Two words which appear regularly in fiction and essays concerning Russia are Boyar and Kulak. They invariably appear with pejorative intention: “Don’t let that bunch of kulaks anywhere near my factory!” or “I suppose you’ll go to that meeting of boyars to see what you can get out of it!” Etc. etc.
A boyar was a kind of Russian noble, not of princely or ducal rank (there were never any dukes in Russia, before or after Sovietization). Boyars were found however in the courts or retinues of princes, because they came from what used to be known as the upper classes. They held land, usually lots of it, and held on firmly to considerable power after the 13th century Mongol conquest had been assimilated.
But the rulers of Muscovy did not want the boyars to enjoy power, and gradually the latters’ independence was curbed. Up to and including the 17th century boyars formed a closed shop of aristocratic landowners kept down to around two hundred dynastic families. Their influence came through the fact that the duma or council contained more boyars than anyone of different rank. But they had not reckoned with Ivan known as The Terrible (ruling 1587 to 84), first of the Romanovs, who made it his task to reduce the power of the boyars by replacing them on the councils of State with personal favourites and locally elected officials.
Throughout the seventeenth century their actual power waned, until Tsar Peter I (the Great) (who built St. Petersburg), abolished the rank and title of Boyar.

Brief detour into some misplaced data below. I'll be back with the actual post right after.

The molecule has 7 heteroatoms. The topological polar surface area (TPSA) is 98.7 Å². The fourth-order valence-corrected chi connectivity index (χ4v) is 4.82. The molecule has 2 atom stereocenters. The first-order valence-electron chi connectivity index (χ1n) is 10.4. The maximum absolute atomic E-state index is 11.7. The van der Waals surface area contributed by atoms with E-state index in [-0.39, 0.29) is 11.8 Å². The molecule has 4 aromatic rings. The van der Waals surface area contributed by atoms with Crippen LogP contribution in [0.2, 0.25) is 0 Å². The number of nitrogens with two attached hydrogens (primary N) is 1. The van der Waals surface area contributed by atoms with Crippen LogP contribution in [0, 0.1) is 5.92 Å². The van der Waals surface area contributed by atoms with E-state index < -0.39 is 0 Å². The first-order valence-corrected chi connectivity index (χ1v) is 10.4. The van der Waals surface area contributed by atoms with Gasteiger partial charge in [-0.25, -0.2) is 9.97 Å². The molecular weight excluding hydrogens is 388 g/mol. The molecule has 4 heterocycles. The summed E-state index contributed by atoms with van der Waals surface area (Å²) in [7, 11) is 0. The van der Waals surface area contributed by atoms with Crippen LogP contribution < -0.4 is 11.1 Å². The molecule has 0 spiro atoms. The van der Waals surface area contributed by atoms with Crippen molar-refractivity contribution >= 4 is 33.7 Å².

Kulak, a Russian word for fish, identified a moneylender, merchant, a businessman – anyone thought of as being greedy or acquisitive. It has never been a nice word, always accusatory or critical. The term became peculiarly applied to rich peasants who had worked hard and long during agrarian reforms, in the early 1900s for instance, buying huge farms on which they were rich enough to employ labour. The word is pejorative because it was said that kulaks paid their workers miserable wages, if at all.
In comparatively normal countries in Europe it is possible that the kulaks might have been absorbed into the stable middle class, especially if the more conservative kind of government was in power. But Lenin (q.v.) lost no time in naming kulaks as a potential threat to the Communist state in his published New Economic Policy (1921). Later, Stalin’s (q.v.) collectivization policy clashed with the kulaks views on their status, and they dared oppose him. Between 1929 and 1934 the kulaks’ farms were collectivized and the kulaks eliminated.